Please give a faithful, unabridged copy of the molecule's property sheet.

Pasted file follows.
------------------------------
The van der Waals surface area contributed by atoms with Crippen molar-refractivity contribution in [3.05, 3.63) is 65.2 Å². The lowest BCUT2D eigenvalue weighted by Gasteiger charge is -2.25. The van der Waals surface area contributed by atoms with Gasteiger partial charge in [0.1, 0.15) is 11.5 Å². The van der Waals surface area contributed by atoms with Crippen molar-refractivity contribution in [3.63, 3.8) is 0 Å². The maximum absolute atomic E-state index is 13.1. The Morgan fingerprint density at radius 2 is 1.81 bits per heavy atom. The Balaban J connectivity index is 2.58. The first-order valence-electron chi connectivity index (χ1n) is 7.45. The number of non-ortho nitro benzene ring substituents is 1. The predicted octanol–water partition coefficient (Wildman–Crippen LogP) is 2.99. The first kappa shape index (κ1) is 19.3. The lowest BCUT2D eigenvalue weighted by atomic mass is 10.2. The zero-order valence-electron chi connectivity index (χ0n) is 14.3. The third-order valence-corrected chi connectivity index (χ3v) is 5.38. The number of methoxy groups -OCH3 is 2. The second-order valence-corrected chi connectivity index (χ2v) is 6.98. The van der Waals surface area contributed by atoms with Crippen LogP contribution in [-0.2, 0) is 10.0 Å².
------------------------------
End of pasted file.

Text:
The van der Waals surface area contributed by atoms with Crippen molar-refractivity contribution in [3.05, 3.63) is 65.2 Å². The lowest BCUT2D eigenvalue weighted by Gasteiger charge is -2.25. The van der Waals surface area contributed by atoms with Gasteiger partial charge in [0.1, 0.15) is 11.5 Å². The van der Waals surface area contributed by atoms with Crippen molar-refractivity contribution in [3.63, 3.8) is 0 Å². The maximum absolute atomic E-state index is 13.1. The Morgan fingerprint density at radius 2 is 1.81 bits per heavy atom. The Balaban J connectivity index is 2.58. The first-order valence-electron chi connectivity index (χ1n) is 7.45. The number of non-ortho nitro benzene ring substituents is 1. The predicted octanol–water partition coefficient (Wildman–Crippen LogP) is 2.99. The first kappa shape index (κ1) is 19.3. The lowest BCUT2D eigenvalue weighted by atomic mass is 10.2. The zero-order valence-electron chi connectivity index (χ0n) is 14.3. The third-order valence-corrected chi connectivity index (χ3v) is 5.38. The number of methoxy groups -OCH3 is 2. The second-order valence-corrected chi connectivity index (χ2v) is 6.98. The van der Waals surface area contributed by atoms with Crippen LogP contribution in [-0.2, 0) is 10.0 Å².